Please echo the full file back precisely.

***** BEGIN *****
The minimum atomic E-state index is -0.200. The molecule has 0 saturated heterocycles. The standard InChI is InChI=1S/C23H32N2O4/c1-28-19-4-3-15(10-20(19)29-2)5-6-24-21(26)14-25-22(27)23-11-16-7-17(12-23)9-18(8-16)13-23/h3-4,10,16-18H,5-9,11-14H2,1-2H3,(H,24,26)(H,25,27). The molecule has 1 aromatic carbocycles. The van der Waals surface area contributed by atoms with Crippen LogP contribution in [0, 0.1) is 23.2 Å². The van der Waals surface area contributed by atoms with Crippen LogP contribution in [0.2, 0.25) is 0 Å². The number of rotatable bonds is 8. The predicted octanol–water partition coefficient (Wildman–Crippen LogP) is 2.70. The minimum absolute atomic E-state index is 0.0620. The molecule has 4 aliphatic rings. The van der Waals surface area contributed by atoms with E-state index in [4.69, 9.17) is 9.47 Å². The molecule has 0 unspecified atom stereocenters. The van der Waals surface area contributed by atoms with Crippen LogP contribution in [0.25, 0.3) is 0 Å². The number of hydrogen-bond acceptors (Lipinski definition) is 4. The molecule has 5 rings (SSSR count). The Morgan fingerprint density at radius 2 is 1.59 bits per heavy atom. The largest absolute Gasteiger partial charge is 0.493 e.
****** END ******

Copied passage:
The minimum atomic E-state index is -0.200. The molecule has 0 saturated heterocycles. The standard InChI is InChI=1S/C23H32N2O4/c1-28-19-4-3-15(10-20(19)29-2)5-6-24-21(26)14-25-22(27)23-11-16-7-17(12-23)9-18(8-16)13-23/h3-4,10,16-18H,5-9,11-14H2,1-2H3,(H,24,26)(H,25,27). The molecule has 1 aromatic carbocycles. The van der Waals surface area contributed by atoms with Crippen LogP contribution in [0, 0.1) is 23.2 Å². The van der Waals surface area contributed by atoms with Crippen LogP contribution in [0.2, 0.25) is 0 Å². The number of rotatable bonds is 8. The predicted octanol–water partition coefficient (Wildman–Crippen LogP) is 2.70. The minimum absolute atomic E-state index is 0.0620. The molecule has 4 aliphatic rings. The van der Waals surface area contributed by atoms with E-state index in [4.69, 9.17) is 9.47 Å². The molecule has 0 unspecified atom stereocenters. The van der Waals surface area contributed by atoms with Crippen LogP contribution in [0.25, 0.3) is 0 Å². The number of hydrogen-bond acceptors (Lipinski definition) is 4. The molecule has 5 rings (SSSR count). The Morgan fingerprint density at radius 2 is 1.59 bits per heavy atom. The largest absolute Gasteiger partial charge is 0.493 e.